Florentina was Tina’s full name. She didn’t tell most people that. She reserved it for people with whom she felt a kinship, close friends only. Florentina was, literally, a flowery name. It means “blooming” in Spanish. And Tina liked flowery things, colorful things, pretty things. And this guy, this rather normal, boring guy, owned a bicycle that Tina would love to own.

It was weird. The bike did not fit him. Tina couldn’t put the puzzle of the guy and the bike together. He always wore dark suits and uninspired ties. He dressed like an undertaker. Tina thought he couldn’t possibly be as shallow and boring as his wardrobe was. The bike showed he was more than he looked. There was depth there. There was a story there, and Tina wanted to hear it.

Tina always read on the tram. A woman has to act aloof on public transit, even if it isn’t in her nature. People, especially men, can misconstrue too much openness and friendliness. So, she’d read her books. The guy was a reader, too, but he read the newspaper that he’d buy each morning at the newsstand by the tram station. He had a pleasant voice, Tina thought, as she heard him ask for the paper and wish the cashier a nice day. A calm baritone voice. He sounded like he’d be a good guy to lean on in bad times.

One day, the tram driver slammed on the brakes to avoid an accident. Tina was sitting in a seat facing the aisle of the tram and a teenage boy standing in front of her stumbled forward from the sudden deceleration. Tina braced her feet on the floor in order not to fall sideways off her seat. When the tram came to its abrupt halt, the teenage boy said to Tina, “Thank you. Um. You can let go now.” Tina looked confusedly at the boy and then noticed that she was holding onto his coat sleeve. Apparently, she had reached out and grabbed him as he fell and kept him from falling all the way down. But, until she saw her hand there, with a fist full of the boy’s coat, she didn’t know that she had done it. “Oh!” she said. “I didn’t realize I was holding onto you.” The boy laughed, and she laughed with him, although she felt stupid for not realizing what she had done.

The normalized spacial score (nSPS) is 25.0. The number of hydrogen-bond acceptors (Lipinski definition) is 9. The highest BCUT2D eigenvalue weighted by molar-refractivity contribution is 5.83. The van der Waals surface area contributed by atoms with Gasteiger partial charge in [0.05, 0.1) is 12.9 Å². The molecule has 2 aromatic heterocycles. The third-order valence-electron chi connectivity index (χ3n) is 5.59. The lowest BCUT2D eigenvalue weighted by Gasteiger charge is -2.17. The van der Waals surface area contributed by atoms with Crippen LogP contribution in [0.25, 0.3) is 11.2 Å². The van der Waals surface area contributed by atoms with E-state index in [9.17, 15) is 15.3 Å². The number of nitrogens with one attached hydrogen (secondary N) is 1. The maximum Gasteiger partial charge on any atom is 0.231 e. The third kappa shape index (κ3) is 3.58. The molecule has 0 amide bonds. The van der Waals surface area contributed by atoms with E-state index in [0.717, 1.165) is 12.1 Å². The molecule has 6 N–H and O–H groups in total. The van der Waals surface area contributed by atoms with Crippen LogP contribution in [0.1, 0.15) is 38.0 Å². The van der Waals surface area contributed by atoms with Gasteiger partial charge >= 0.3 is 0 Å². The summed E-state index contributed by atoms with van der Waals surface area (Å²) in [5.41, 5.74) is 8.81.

Another time, coming home from work, she got on the tram and the only seat was one across from the bike guy and next to a man who was taking up a seat and a half. After a hard day of rather rude customers and having to deal with an even ruder supplier, Tina did not want to stand for the 30-minute tram ride home. She asked the man politely to move his leg. He said no. The bike guy looked at her and was about to speak up, possibly to offer Tina his seat, she thought, but she didn’t give him time to come to her aid. She’d been living in this city long enough to know how to deal with spreaders, those guys who take up more than their fair share of space. She plopped herself down on the seat as if it was empty and that the man’s knee wasn’t there. He quickly jerked his leg out of the way. Tina smiled surreptitiously at the bike guy. He returned the smile and went back to his newspaper. Tina thought she might strike up a conversation if Spreader Man got off the tram before their stop. Sadly, he didn’t.